It looks like that the days of Huntsville students, who carries a back pack full of the books numbered. Do not fret over it, as this is not a dreadful thing. The students would get a laptop to replace their books.
The district has purchased over 3,600 computers over the past month since Superintendent Casey Wardynski wants, to make some changes by forcing their school in creating a 21st-century school system.
Wardynski says that in the old days, bringing such technology prohibited around the school as it is too expensive and would create some jealousy among students. Now that, people are living in the age of technology the students must be kept abreast, so they are going to provide them with their own computer that they could use while in school.
All the principals are going to get their own laptop and IPad. Each elementary school is also going to be assigned 28 iPads, and all fifth-graders are going to be allotted a netbook.
Netbooks makes about 60 percent of the purchases. The dream technology made possible through the roughly $853,000 set aside in the district’s 2012 budget for technological advancements. Besides the devices for the fifth-graders, Butler High School is also going to get 250 netbooks for its ninth-graders.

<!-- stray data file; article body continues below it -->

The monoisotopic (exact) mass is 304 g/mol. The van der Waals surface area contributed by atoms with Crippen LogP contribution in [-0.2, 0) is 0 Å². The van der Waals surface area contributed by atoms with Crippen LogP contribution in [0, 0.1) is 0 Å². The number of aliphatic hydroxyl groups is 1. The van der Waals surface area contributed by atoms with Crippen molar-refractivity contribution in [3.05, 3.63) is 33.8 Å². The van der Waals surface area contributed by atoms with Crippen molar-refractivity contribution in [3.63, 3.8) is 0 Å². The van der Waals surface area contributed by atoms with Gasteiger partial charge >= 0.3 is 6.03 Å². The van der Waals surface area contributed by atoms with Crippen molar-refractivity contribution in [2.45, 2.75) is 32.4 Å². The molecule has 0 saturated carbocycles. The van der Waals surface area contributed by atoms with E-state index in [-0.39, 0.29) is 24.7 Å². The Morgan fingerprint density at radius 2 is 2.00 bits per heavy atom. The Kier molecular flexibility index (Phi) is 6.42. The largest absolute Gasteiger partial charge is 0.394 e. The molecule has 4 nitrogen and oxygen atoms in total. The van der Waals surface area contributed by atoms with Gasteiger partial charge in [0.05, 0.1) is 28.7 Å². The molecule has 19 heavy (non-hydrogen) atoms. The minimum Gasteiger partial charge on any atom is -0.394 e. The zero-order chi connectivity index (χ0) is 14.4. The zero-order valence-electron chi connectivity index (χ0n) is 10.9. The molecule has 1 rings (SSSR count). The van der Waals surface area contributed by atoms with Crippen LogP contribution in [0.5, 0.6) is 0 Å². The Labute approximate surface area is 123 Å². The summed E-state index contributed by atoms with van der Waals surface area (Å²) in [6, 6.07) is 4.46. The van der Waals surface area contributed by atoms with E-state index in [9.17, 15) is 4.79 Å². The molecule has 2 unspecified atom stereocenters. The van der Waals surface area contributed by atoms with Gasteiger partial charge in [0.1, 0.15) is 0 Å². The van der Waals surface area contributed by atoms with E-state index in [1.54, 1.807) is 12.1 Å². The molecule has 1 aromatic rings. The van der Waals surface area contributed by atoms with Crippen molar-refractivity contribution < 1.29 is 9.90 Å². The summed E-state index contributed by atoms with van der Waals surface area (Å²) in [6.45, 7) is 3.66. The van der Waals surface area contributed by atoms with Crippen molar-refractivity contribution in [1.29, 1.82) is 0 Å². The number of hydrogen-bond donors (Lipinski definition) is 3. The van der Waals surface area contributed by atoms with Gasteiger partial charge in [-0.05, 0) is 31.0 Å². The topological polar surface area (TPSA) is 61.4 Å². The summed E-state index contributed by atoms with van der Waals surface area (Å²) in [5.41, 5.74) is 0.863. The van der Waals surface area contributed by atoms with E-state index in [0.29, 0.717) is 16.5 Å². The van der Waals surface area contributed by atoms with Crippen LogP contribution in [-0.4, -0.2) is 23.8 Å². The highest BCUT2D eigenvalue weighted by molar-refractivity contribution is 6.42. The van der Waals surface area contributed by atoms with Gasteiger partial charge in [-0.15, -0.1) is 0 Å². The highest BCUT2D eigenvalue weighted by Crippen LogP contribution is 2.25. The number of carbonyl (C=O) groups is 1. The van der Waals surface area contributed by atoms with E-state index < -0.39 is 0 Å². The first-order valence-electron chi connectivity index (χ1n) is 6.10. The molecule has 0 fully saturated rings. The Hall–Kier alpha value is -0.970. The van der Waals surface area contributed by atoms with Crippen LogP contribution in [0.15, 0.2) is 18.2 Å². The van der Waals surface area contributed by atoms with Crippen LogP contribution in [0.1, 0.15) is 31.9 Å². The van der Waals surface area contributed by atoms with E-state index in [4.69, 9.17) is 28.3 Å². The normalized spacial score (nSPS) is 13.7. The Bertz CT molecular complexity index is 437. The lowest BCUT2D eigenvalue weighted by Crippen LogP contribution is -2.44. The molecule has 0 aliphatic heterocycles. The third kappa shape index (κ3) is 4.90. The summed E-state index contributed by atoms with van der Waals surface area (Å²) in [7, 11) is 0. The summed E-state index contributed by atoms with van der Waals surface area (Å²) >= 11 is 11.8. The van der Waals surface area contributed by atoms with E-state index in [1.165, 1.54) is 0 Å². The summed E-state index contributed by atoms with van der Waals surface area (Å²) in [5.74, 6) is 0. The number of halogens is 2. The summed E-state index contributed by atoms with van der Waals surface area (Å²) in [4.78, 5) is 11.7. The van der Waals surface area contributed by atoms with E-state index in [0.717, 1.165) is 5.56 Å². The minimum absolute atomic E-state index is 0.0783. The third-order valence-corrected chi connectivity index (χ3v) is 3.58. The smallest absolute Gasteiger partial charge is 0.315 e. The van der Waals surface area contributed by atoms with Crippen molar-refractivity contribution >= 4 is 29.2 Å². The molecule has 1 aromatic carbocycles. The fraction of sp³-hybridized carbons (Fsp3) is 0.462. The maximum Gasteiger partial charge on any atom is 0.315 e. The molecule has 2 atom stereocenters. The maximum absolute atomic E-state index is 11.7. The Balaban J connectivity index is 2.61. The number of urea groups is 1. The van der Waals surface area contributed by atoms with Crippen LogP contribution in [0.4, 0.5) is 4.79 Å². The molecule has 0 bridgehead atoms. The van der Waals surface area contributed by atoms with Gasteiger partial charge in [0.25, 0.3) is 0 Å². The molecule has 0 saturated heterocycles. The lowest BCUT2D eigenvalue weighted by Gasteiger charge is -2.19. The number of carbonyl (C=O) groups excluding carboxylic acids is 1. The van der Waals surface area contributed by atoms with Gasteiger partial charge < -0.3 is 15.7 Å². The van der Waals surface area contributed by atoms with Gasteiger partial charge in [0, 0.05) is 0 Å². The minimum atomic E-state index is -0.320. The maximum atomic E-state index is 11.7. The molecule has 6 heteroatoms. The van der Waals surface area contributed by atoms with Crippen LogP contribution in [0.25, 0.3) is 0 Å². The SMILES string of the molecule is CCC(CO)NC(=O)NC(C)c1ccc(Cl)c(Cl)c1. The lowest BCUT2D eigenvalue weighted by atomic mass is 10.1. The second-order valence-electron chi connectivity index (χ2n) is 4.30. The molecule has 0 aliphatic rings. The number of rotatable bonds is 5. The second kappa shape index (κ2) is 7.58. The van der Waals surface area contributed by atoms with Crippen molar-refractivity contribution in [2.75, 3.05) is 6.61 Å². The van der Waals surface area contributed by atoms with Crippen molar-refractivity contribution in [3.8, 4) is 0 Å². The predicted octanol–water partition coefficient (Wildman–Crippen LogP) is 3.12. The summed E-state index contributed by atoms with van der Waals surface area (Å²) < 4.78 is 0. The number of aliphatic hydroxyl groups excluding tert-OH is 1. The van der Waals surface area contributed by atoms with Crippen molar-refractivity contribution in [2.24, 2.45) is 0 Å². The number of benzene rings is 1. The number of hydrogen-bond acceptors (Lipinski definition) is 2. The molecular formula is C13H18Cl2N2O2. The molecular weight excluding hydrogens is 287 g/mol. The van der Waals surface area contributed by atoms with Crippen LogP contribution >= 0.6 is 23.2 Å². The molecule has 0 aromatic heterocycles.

Each high school is also going to receive 30 MacBook Air computers and extra allotment of laptops. Some teachers are going to get computers, and schools with large numbers of machines are going to have carts on which they could charge and load software onto the laptops.
According to Wardynski and Aaron King, the superintendent’s transition director, their direct goal is hand in computers to all fifth- and ninth-graders. The students are going to use those computers for up to four years, at which time they are going to be replaced.
Wardynski added that a laptop could last up to four years in operating condition.
In the last part of the 2010-2011 academic year; however, around 85 percent of the computers in the schools were five years old or older.
Through the distribution and upgrade of the computers, all students are going to have a school-issued computer. The district is going to be buying new technology annually.
The central office is also going to acquire a total of 142 computers. The central office and the schools are going to be outfitted with wireless capabilities.
Safety measures are going to be built into the network in an effort to keep students from getting into inappropriate or dangerous materials because of their computers. When the planned network got compared to that in a hotel, King explained that some areas of the network is also going to be “cordoned off” so that they could block access to sensitive district data, including students’ personal information.